The actual construction was very interesting. The new drive was completely disconnected from top to bottom. Once created, my customers could run it and see how they liked it. The layout was very similar to the drawn plan because approval was given for a specific location and configuration. During this work, my customers could still use the old driveway to come and go. From the picture above it is easy to see that the slope of the new drive would be significantly less steep than that of the original.

After being laid out, the retaining walls that were supposed to support the driveway were built from huge boulders that were built with the help of an excavator. In the picture above it can be seen that the degree of entry is considerably higher than the degree of the country in which the trees are planted in the background.

This picture shows how the house comes in halfway up the driveway. This is the welcome home and the welcome to our moment at home. It’s hard to see the old driveway on the left, but it’s still there.

As soon as the grade was satisfactory, one truck load after the other was delivered and unloaded at the construction site of the new drive.

The heavy device at the top of the drive signals that the last gravel has been laid. This gravel would be compacted thoroughly. Shortly afterwards the first 2 inch thick asphalt layer was applied. The last two inches will not be installed until the front and back landscape is finished. The weight of heavy devices can damage a drive. Once the new drive was operational, the old drive could be removed.

A gravel floor had been installed and stamped for the supporting wall of the driving area. This is a great view of the level of the new ride that is at the level of the base of the house. The slope away from this driving area is not sustainable without a certain retention.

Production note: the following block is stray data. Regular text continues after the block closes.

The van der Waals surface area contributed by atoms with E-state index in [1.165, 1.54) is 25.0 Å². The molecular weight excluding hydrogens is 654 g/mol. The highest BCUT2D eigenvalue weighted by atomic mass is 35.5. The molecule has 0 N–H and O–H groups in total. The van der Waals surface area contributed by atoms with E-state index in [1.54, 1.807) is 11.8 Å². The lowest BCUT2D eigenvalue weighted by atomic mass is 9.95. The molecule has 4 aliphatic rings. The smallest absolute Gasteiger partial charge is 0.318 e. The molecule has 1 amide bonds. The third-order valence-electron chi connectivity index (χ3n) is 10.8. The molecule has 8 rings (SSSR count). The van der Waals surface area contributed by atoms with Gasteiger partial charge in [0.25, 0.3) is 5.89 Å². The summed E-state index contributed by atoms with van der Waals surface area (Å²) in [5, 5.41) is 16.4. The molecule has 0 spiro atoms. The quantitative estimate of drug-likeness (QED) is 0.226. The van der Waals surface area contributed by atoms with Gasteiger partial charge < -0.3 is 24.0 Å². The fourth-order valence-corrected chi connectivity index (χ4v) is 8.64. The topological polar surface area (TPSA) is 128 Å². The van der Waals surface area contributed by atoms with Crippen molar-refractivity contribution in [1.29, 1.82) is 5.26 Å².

Rock ledge panels were individually attached to support the ground next to the ride area and create an 11-foot planting bed.

Once the wall was in place, the bed was filled with earth again. There would be room for a landscape to mitigate the size of the Drive Court.

After the old driveway was removed, the entire open area had to be reassessed. The first picture in this post makes it easy to see that the old drive was installed on its own hill. Much of the floor under the driveway was classified and smoothed in the direction of the new driveway. This is a very large area – so the bulldozer makes the rough grade.

There are situations where you start over, and balancing the landforms will make the difference in the world to the landscape result. I was really excited to see the progress at that point. This was a huge change, but everything for the better. The driveway contractor, Ralph Plummer, who owns and operates GP Enterprises, has sent me the following stats for installing the driveway.

– 6,100 sq. Ft. Asphalt removed. 200 yards from the top floor and reinstalled in the low area along the driveway. 400 meters of sand installed. 500 tons of 21AA crushed stone added and compacted on the spot. Installed 10,000 sq. Ft. of asphalt on the first base layer. The new walls along the driveway accommodated 184 tons of stone, in addition to 84 tons of existing stone that was being relocated. Angry.

At the end of last summer we were ready to start the landscape.